# Thread: Could an Earthlike planet reasonably have two Luna-sized Moons?

1. ## Could an Earthlike planet reasonably have two Luna-sized Moons?

Assuming the planet is human-habitable and of similar size and gravity as Earth.

If so, what would be the effect on tides?

2. Possibly, but from what I've been told, such worlds would be exceedingly rare.

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As for the reasonableness of it, I have certainly entertained far less likely scenarios.

The tides would depend on how the orbits were arranged. In the very unlikely scenario where I the two moons were at mutual Lagrange points (it might be more likely that they are close enough to orbit each other) they would have the same orbital period, and the earth would have a monthly pattern of daily tides similar to what we have now.

It is far more likely that the moons would be at different radii, giving two monthly period. Since the objects are similarly sized, the closer object would dominate the tides.

If one object is twice as large as the other, and at a radius of 1.7 times the radius of the smaller inner moon (with a period of 2.22 times the inner moon) the tidal effects of the two would be comparable. The tides would add when the moons aligned (once every 1.82 months, by the inner moons , much like how the tides from the Sun and Moon add now during a full and new moon.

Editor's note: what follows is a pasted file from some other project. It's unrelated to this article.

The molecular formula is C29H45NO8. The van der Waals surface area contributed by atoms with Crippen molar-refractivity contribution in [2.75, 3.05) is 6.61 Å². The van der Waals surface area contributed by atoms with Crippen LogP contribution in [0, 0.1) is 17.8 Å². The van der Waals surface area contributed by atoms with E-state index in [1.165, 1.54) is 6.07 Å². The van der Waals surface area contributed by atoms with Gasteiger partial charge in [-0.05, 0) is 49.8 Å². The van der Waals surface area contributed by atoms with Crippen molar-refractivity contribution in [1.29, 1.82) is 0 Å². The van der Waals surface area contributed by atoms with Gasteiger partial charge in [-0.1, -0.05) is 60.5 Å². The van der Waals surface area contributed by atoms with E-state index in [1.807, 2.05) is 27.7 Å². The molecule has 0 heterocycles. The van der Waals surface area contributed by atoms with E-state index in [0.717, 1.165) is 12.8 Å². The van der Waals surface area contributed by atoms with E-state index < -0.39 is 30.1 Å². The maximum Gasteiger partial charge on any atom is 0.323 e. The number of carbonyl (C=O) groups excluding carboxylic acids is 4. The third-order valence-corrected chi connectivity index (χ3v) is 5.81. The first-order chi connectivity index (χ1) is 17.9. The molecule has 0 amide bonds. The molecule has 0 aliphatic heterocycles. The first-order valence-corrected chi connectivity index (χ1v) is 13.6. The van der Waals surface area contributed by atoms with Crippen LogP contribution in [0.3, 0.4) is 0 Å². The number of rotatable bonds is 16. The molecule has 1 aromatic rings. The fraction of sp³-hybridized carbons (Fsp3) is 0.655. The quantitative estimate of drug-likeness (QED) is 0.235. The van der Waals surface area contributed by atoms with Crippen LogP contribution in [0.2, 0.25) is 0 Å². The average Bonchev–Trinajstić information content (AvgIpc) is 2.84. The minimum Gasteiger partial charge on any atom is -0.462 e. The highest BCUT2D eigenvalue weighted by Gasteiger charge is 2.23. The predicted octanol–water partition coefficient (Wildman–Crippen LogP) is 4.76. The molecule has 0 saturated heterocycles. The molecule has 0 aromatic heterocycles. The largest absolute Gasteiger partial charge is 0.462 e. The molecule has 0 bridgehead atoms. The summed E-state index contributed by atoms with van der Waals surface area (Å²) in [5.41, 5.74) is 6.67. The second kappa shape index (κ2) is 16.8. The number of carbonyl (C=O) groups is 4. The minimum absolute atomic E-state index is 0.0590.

On our fictitious planet, a particularly high tide would occur when the moons aligned near a full or new stage in their orbits. This would not produce high enough tides compared to normal lunar alignments to threaten a civilization (storm surges cause a much greater change in water level). Since each alignment recedes by roughly 65 degrees each alignment, this would happen roughly once a year.

Thus would be the tides on a planet with a Lunar sized object at 1.7 times the distance to the Moon, with an additional object half as massive at the Lunar distance.

4. I don't think that a pair of moons could orbit each other. If they are both the same distance from the planet they will probabaly collide in the long run, or have a complicated relationship like Saturn's moons Janus and Epimetheus
http://en.wikipedia.org/wiki/Epimeth...heus_and_Janus
where the two moons have slightly different orbits, and swap orbits with each other at regular intervals, by trading momentum.